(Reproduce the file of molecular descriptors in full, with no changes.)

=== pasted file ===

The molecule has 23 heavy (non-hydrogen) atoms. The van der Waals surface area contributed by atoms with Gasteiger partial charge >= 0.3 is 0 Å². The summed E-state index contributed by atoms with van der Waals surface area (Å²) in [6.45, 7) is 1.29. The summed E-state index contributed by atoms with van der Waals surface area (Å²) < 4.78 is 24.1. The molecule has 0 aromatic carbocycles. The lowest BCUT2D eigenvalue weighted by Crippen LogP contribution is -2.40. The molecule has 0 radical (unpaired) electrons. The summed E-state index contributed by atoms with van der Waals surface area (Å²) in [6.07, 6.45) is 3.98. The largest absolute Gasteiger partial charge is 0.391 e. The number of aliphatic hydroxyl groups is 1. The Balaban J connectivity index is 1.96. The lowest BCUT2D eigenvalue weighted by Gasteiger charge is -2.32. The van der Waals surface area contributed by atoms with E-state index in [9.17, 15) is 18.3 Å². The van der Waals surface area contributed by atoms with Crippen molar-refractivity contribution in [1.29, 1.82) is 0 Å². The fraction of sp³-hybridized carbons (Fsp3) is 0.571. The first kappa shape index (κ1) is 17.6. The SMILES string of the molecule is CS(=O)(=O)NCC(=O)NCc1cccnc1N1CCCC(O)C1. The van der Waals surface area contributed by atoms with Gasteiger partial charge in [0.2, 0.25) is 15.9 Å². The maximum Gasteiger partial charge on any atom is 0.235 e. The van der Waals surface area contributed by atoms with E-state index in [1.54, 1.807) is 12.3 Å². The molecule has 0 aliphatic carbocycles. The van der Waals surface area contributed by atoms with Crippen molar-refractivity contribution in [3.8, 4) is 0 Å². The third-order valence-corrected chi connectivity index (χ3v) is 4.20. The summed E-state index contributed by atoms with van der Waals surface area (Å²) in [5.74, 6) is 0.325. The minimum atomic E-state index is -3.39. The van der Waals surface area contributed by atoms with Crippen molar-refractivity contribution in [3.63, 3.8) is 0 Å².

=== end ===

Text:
The molecule has 23 heavy (non-hydrogen) atoms. The van der Waals surface area contributed by atoms with Gasteiger partial charge >= 0.3 is 0 Å². The summed E-state index contributed by atoms with van der Waals surface area (Å²) in [6.45, 7) is 1.29. The summed E-state index contributed by atoms with van der Waals surface area (Å²) < 4.78 is 24.1. The molecule has 0 aromatic carbocycles. The lowest BCUT2D eigenvalue weighted by Crippen LogP contribution is -2.40. The molecule has 0 radical (unpaired) electrons. The summed E-state index contributed by atoms with van der Waals surface area (Å²) in [6.07, 6.45) is 3.98. The largest absolute Gasteiger partial charge is 0.391 e. The number of aliphatic hydroxyl groups is 1. The Balaban J connectivity index is 1.96. The lowest BCUT2D eigenvalue weighted by Gasteiger charge is -2.32. The van der Waals surface area contributed by atoms with E-state index in [9.17, 15) is 18.3 Å². The van der Waals surface area contributed by atoms with Crippen molar-refractivity contribution in [1.29, 1.82) is 0 Å². The fraction of sp³-hybridized carbons (Fsp3) is 0.571. The first kappa shape index (κ1) is 17.6. The SMILES string of the molecule is CS(=O)(=O)NCC(=O)NCc1cccnc1N1CCCC(O)C1. The van der Waals surface area contributed by atoms with Gasteiger partial charge in [0.2, 0.25) is 15.9 Å². The maximum Gasteiger partial charge on any atom is 0.235 e. The van der Waals surface area contributed by atoms with E-state index in [1.54, 1.807) is 12.3 Å². The molecule has 0 aliphatic carbocycles. The van der Waals surface area contributed by atoms with Crippen molar-refractivity contribution in [3.8, 4) is 0 Å². The third-order valence-corrected chi connectivity index (χ3v) is 4.20. The summed E-state index contributed by atoms with van der Waals surface area (Å²) in [5.74, 6) is 0.325. The minimum atomic E-state index is -3.39. The van der Waals surface area contributed by atoms with Crippen molar-refractivity contribution in [3.63, 3.8) is 0 Å².